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La Golden Era del tennis maschile italiano

Many titles, potential champions and new tournaments: the Italian tennis has returned to shine

La Golden Era del tennis maschile italiano  Many titles, potential champions and new tournaments: the Italian tennis has returned to shine

It's Monday, 25th of July 2016, Paolo Lorenzi has just won his first major tournament at Kitzbuhel at the age of 34 and Fabio Fognini won in Umag, while Marco Cecchinato (probably unaware of what the future holds for him) is disqualified by the FIT Court for a bad match-fixing story happened the previous year, when he voluntarily lost during a Challenger tournament in Morocco. The ATP ranking is merciless (three Italian tennis players in the top hundred positions: Fognini 33rd, Lorenzi 41st and evergreen Andreas Seppi 51st) and it says a lot about the status of Italian men's tennis, even more so if we look at it now, just three years after. A stagnant movement, whose top ambassadors are a 29-year-old, a 34-year-old and a 32 year old, desperate for a clear generational change after the many disappointments of the baby talents who never blossomed (Gianluigi Quinzi above all) and many complementary problems no less important, such as the disgraceful episode remedied by Fognini at the US Open 2017: no, not the unexpected defeat in the Italian derby against Travaglia but the expulsion (could have been much worse!) received because of sexist insults against a chair judge.

It seems like a lifetime ago, given what is happening these days: not only has Fabio Fognini entered the Top 10 thus fulfilling the dream of a life that until a few months ago seemed unattainable for a thousand reasons, but actually the Italians in the Top 100 are seven, and up until a few weeks ago three of them were stationed among the best thirty. Each with a different story, each with a different brilliant achievement behind, but equally astonishing. And it seems that the best is yet to come. 

Many exploit

It was Fognini himself who admitted that it was precisely the Flushing Meadows' episode that made him touch the bottom, the lowest point from which to go back to focus, step by step, on that 12th place that would have allowed him to hit his best ranking. To this must be added the new motivations arrived from the internal competition and the different consciousness to be husband (of Flavia Pennetta) and father (of Federico): the splendid climb of the Ligurian tennis player, who also managed to file (not yet completely eliminate) some unacceptable behavior on the court that, unfortunately, made him famous worldwide, starts from that desire to not hear anymore repeating 'you're a top ten tennis player, but your head ...' and show everyone that his talent had prevailed over the rest. In addition to being much improved on hard surfaces (otherwise does not beat Juan Martin Del Potro in the Los Cabos final, summer 2018), 'Fogna' placed the cherry on the cake at the last Montecarlo tournament, even winning the tournament after defeating, and also humiliated, Rafael Nadal in the semifinals: a historic success for Italian tennis since no one before had managed to conquer a Master 1000, which has in fact opened him the doors of the Top 10 conquered soon after. If the goal centered by Fognini was however in some ways possible, even if very hard to be achieved, Marco Cecchinato's exploit at Roland Garros 2018 was anything but a predictable result: the Sicilian tennis player has 'simply' lived six months of absolute sporting grace and omnipotence that quickly led him from the most improbable courts in Europe to the French Open semi-finals, an unstoppable path that led him to the 16th position in the world, making him jump to the news as the surprise of the year. Cecchinato, defeated only by Dominic Thiem in Paris, also had time to win the Budapest, Umag and Buenos Aires titles by playing a creative and effective tennis, sometimes unplayable, before sinking beyond 60th position due to the prolonged black-out that has lasted for months now. He has recently parted from his coach, but we are sure he will return to certain levels.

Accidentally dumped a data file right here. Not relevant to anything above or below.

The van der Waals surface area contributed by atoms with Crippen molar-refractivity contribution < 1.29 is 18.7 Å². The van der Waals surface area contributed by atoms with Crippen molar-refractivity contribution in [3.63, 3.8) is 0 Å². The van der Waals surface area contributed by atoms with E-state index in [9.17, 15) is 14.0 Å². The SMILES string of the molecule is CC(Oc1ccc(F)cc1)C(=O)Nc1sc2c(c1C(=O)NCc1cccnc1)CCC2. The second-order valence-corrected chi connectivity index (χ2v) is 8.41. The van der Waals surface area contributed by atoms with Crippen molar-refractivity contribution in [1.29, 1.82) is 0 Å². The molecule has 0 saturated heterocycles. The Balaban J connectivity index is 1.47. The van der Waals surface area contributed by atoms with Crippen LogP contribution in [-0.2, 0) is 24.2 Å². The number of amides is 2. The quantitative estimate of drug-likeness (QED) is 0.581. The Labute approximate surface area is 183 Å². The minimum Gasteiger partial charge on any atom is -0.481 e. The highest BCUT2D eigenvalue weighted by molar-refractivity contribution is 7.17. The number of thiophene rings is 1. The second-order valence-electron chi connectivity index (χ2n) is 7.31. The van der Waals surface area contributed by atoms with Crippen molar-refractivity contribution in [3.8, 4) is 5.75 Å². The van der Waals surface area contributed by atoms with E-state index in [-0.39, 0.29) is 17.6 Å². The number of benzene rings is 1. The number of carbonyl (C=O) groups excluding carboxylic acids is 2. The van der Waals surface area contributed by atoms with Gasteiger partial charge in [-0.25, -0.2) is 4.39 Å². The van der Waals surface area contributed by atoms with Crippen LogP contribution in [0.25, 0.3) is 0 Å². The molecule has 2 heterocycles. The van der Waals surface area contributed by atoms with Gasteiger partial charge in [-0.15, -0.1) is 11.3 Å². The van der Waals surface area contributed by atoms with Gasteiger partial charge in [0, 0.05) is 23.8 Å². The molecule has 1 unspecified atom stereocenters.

If Cecchinato has moved away from the Top 20, Matteo Berrettini has done the reverse path: the young tennis player from Rome is proving to have the right maturity to keep the promises that were made about him, and has already won three ATP titles in less than a year playing a completely different tennis from the two Italian colleagues, very solid and practical. But paradoxically what makes us really believe in this guy are his skills (he's a big server, so we can't wait to see him at work on hard courts) and his mentality: he recently suffered an unforgettable defeat, in just over an hour on Wimbledon Central against Roger Federer, and precisely from this dramatic knockout he will start again: according to McEnroe (not really the last character) he will be into the Top ten until the end of the year. Today he's the number 12 in the Race and has shown to be able to stand up to much more valued opponents: we'll see.